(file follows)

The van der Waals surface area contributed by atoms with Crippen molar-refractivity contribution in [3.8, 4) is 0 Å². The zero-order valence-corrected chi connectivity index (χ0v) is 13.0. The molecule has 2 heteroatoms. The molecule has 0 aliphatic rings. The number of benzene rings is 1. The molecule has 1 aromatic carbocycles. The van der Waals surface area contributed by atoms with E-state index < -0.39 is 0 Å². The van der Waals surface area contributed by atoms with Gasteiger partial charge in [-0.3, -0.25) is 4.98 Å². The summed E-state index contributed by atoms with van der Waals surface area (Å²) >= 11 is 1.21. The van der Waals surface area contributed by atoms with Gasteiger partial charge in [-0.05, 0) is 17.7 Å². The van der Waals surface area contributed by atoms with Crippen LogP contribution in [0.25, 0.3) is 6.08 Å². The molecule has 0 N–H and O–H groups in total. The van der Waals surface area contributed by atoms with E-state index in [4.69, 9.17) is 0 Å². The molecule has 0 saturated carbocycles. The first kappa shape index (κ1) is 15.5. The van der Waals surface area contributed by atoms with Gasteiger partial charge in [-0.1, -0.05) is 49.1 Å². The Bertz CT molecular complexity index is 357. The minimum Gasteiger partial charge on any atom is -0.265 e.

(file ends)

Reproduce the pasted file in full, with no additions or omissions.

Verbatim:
The van der Waals surface area contributed by atoms with Crippen molar-refractivity contribution in [3.8, 4) is 0 Å². The zero-order valence-corrected chi connectivity index (χ0v) is 13.0. The molecule has 2 heteroatoms. The molecule has 0 aliphatic rings. The number of benzene rings is 1. The molecule has 1 aromatic carbocycles. The van der Waals surface area contributed by atoms with E-state index < -0.39 is 0 Å². The van der Waals surface area contributed by atoms with Gasteiger partial charge in [-0.3, -0.25) is 4.98 Å². The summed E-state index contributed by atoms with van der Waals surface area (Å²) >= 11 is 1.21. The van der Waals surface area contributed by atoms with Gasteiger partial charge in [-0.05, 0) is 17.7 Å². The van der Waals surface area contributed by atoms with Crippen LogP contribution in [0.25, 0.3) is 6.08 Å². The molecule has 0 N–H and O–H groups in total. The van der Waals surface area contributed by atoms with E-state index in [4.69, 9.17) is 0 Å². The molecule has 0 saturated carbocycles. The first kappa shape index (κ1) is 15.5. The van der Waals surface area contributed by atoms with Gasteiger partial charge in [-0.1, -0.05) is 49.1 Å². The Bertz CT molecular complexity index is 357. The minimum Gasteiger partial charge on any atom is -0.265 e.